Power for Democracy disbands as activists expect charges for organizing primary elections
Opposition group Power for Democracy, which coordinated the pro-democracy camp's primary election last July, has announced its disbandment and suspension of operations, as activists who participated in the poll expect formal charges over security law breaches tomorrow.
In a short statement, the group's convenor Andrew Chiu Ka-yin said Power for Democracy had completed its "historical mission" as a mediating platform for electoral coordination between pan-democratic parties.
"The executive committee has agreed to the covenor's proposal. From today, the group will suspend operations and disband," Chiu said.
"In the future, we will continue to serve the society in other ways, under the framework of the Basic Law, the national security law and the governing principle of 'One Country, Two Systems,' abiding the laws and safeguarding Hong Kong's stability and prospects."
Power for Democracy, founded by a group of prominent activists including ex-legislators Lee Cheuk-yan, Albert Ho Chun-yan and Fernando Cheung Chiu-hung in 2002, had been coordinating elections between pan-democratic parties to avoid having candidates in the same constituency in District Council and Legco elections.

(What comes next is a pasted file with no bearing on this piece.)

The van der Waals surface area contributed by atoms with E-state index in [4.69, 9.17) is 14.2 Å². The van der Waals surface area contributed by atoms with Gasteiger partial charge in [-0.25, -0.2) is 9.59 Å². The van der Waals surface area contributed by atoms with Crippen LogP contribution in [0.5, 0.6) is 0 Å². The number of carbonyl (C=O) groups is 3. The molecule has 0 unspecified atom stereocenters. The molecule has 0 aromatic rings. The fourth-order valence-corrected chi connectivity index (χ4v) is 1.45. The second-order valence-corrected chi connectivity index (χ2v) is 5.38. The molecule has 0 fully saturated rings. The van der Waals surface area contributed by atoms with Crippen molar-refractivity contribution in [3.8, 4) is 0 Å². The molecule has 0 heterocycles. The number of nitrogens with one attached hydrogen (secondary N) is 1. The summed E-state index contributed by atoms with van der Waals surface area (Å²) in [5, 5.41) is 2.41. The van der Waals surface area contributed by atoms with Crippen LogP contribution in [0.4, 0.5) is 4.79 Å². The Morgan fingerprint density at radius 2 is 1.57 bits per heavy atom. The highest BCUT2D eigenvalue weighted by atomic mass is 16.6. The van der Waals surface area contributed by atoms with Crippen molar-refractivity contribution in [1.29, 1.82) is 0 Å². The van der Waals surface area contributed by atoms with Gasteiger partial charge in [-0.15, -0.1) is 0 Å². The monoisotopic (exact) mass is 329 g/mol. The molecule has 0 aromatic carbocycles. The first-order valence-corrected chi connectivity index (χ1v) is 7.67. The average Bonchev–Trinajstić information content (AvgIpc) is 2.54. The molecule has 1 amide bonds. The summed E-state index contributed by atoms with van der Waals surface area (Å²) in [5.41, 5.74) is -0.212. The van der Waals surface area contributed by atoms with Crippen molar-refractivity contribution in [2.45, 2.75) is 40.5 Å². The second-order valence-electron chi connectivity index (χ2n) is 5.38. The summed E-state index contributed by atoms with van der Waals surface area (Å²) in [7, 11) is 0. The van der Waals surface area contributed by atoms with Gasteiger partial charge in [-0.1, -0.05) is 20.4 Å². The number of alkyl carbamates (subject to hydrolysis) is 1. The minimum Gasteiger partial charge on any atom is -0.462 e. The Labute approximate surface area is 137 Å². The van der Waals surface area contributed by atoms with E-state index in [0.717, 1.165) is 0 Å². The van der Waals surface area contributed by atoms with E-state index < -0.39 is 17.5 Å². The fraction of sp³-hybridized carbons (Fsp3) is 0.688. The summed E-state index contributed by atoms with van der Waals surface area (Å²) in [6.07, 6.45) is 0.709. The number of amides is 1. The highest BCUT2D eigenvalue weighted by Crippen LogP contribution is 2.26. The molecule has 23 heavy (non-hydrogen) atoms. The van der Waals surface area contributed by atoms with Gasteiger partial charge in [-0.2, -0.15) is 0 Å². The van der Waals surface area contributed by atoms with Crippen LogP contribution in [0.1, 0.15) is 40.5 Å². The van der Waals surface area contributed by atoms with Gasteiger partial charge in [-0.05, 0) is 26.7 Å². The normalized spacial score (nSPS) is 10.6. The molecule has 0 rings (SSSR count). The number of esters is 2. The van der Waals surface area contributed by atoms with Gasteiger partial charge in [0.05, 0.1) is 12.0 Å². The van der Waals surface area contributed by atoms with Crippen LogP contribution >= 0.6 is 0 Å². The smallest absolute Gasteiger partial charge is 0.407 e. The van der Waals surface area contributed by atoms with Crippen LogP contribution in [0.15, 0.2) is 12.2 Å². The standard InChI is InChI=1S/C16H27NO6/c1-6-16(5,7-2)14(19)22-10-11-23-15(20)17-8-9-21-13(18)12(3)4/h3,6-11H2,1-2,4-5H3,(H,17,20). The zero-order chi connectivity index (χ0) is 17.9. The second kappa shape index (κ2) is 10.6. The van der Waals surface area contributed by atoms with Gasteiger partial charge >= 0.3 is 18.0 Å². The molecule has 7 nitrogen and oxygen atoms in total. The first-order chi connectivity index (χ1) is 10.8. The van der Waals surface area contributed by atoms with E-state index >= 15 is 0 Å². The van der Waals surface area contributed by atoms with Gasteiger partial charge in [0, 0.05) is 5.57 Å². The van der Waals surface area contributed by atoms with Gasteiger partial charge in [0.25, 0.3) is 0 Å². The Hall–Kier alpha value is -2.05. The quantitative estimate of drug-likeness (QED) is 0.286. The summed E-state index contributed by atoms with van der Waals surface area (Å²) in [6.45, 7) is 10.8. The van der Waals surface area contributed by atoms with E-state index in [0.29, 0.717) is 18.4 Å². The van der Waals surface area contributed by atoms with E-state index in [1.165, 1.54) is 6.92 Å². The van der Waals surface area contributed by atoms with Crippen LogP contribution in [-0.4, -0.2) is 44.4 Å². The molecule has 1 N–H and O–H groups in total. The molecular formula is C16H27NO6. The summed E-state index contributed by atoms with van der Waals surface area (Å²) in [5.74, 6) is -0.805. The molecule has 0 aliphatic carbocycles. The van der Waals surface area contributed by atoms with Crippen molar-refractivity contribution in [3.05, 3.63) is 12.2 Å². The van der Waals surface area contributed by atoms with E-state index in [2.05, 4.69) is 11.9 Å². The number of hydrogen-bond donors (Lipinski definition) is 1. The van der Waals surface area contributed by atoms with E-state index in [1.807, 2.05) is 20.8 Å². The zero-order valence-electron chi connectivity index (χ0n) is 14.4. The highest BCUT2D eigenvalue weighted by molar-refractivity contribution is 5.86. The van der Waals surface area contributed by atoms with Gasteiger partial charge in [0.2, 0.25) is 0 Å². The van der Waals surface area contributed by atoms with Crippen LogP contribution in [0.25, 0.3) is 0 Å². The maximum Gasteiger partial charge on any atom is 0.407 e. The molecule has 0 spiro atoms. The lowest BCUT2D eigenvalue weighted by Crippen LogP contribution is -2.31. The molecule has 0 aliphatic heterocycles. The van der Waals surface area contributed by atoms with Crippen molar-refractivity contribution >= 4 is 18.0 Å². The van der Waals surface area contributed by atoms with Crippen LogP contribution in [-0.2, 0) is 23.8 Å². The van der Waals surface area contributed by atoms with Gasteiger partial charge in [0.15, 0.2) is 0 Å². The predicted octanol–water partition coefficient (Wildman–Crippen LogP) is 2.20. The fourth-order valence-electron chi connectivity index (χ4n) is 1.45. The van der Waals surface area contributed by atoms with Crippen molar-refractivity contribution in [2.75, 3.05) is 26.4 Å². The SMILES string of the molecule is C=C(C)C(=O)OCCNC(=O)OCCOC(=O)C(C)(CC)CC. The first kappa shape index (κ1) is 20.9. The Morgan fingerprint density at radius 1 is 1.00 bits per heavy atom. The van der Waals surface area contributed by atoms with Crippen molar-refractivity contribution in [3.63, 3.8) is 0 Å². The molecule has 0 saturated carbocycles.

The statement came after some of the 55 pro-democracy figures, who were arrested in the city-wide crackdown for organizing and standing in the camp's unprecedented primary, were asked to report to police tomorrow, weeks ahead of their next scheduled check-in under bail agreements.
Some of those who were informed about the early attendance at police stations, said they expect officials to lay charges over the national security law.
Under the national security law, suspects had a minimal chance of getting bail once prosecutions proceed.
The primary election was part of the camp's "35-plus" strategy to select candidates for the Legislative Council election, originally scheduled to be held last September.
However, the poll was postponed by a year as the government cited public health concerns amid the pandemic.
Police had accused the group of "subverting state power" by plotting to overthrow the SAR government using the legislature.
The "35-plus" scheme, formulated by legal scholar Benny Tai Yiu-ting, was part of a wider strategy to win at least half of the 70 seats in the Legislative Council. If successful, the camp will be able to gather a powerful force that can block the government's budgets and bill proposals.
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